Bill de Blasio will be the next mayor of New York City. His run has attracted progressive energy and media attention not seen since Elizabeth Warren’s equally important run for the Senate in Massachusetts last year.
His core theme throughout the campaign was New York City’s staggering inequality. He talked early and persuasively about the need to tax the wealthy, about requiring (not just asking) developers to build more affordable housing, about stop-and-frisk. For those reasons and others, The Nation endorsed Bill de Blasio for mayor.
In a remarkable campaign, de Blasio won big in the primary, and then ignored the conventional wisdom that after a primary, Democrats must pivot to the right. He describes himself as an “unapologetic progressive,” and recent polling has him with a strong lead (up by more than 40 percent).
Now, it’s tempting to think that a big progressive win is sewn up. But in fact, the opposition to the de Blasio agenda will be real and extremely well-funded. It’s important for him to have a mandate when he takes office, and the best way to show your support is by boosting the tally he gets on the Working Families Party line.
The Nation strongly urges its readers in New York City to not just vote for de Blasio but to vote for him on the Working Families Party line.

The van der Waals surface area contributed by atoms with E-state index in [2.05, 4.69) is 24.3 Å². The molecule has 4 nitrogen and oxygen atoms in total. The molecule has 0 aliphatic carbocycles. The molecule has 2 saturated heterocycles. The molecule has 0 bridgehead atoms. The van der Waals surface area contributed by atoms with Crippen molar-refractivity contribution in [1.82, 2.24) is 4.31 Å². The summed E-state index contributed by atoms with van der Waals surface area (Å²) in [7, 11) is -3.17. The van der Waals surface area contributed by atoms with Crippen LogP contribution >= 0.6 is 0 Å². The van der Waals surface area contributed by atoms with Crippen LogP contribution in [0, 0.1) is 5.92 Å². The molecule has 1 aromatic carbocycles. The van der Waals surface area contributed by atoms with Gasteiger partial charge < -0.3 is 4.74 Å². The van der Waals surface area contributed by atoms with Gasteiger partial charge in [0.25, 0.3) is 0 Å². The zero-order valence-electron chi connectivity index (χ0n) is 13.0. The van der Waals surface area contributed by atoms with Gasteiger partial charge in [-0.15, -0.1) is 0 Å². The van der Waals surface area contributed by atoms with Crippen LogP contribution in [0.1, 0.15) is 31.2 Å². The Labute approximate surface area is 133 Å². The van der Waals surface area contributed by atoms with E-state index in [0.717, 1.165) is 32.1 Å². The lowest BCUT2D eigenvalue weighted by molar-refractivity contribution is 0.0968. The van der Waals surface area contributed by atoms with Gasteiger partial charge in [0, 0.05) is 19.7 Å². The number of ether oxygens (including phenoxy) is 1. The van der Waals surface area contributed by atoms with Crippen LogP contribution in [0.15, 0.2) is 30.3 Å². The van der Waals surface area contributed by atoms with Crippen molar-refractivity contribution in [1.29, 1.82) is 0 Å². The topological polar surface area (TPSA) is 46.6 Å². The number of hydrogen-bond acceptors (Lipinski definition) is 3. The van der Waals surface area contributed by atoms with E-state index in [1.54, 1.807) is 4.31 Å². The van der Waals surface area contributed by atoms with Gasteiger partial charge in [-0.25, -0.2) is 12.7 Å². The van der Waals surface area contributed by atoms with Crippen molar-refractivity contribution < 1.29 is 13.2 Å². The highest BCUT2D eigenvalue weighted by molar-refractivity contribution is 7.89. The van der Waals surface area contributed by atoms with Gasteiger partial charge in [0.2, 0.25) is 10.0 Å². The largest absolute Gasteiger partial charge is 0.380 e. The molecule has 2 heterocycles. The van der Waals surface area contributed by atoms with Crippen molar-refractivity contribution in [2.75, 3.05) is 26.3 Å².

A vote for de Blasio on the Working Families Party line is a way of giving your vote some added,well, oomph. It’s a way to send a message that you applaud the progressive values that de Blasio embodies—even as he comes under blistering attack from the Murdoch press and other advocates for the status quo.
The Working Families Party is a progressive grassroots party founded in 1998 by a handful of community, union and progressive activists. The Nation in fact played a small but important role in the birth of the Working Families Party back in 1998, the first time we urged our readers to vote for the party’s ticket. These days, the WFP is on the upswing, racking up wins far afield from their original home in New York State.
Recent accomplishments include the “Pay it Forward” plan to tackle the student debt crisis that the WFP and some far-sighted elected officials initiated in Oregon. In Bridgeport, Connecticut, they are working with public school parents and teachers in the fight against the high-stakes testing of the corporate school reform crowd. In New Jersey, with SEIU, Citizen Action and other allies, they won paid sick days in Jersey City—and have a plan to take it across the state. The WFP strategy for building an organization that is “independent and relevant” is refreshingly sane and optimistic all at once.